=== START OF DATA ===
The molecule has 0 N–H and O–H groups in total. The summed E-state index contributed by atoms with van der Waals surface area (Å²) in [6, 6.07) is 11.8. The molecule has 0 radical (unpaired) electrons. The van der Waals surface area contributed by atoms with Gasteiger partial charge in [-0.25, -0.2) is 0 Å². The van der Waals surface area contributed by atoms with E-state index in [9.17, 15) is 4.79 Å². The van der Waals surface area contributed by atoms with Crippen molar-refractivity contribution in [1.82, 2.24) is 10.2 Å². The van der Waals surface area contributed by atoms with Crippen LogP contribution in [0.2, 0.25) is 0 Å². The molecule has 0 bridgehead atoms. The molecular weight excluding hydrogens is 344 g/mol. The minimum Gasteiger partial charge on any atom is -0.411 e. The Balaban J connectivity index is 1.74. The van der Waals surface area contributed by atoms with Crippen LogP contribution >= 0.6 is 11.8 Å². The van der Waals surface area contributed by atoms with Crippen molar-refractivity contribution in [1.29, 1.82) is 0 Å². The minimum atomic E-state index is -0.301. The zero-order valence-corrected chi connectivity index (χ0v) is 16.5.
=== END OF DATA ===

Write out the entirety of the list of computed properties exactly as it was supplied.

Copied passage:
The molecule has 0 N–H and O–H groups in total. The summed E-state index contributed by atoms with van der Waals surface area (Å²) in [6, 6.07) is 11.8. The molecule has 0 radical (unpaired) electrons. The van der Waals surface area contributed by atoms with Gasteiger partial charge in [-0.25, -0.2) is 0 Å². The van der Waals surface area contributed by atoms with E-state index in [9.17, 15) is 4.79 Å². The van der Waals surface area contributed by atoms with Crippen molar-refractivity contribution in [1.82, 2.24) is 10.2 Å². The van der Waals surface area contributed by atoms with Crippen LogP contribution in [0.2, 0.25) is 0 Å². The molecule has 0 bridgehead atoms. The molecular weight excluding hydrogens is 344 g/mol. The minimum Gasteiger partial charge on any atom is -0.411 e. The Balaban J connectivity index is 1.74. The van der Waals surface area contributed by atoms with Crippen LogP contribution >= 0.6 is 11.8 Å². The van der Waals surface area contributed by atoms with Crippen molar-refractivity contribution in [1.29, 1.82) is 0 Å². The minimum atomic E-state index is -0.301. The zero-order valence-corrected chi connectivity index (χ0v) is 16.5.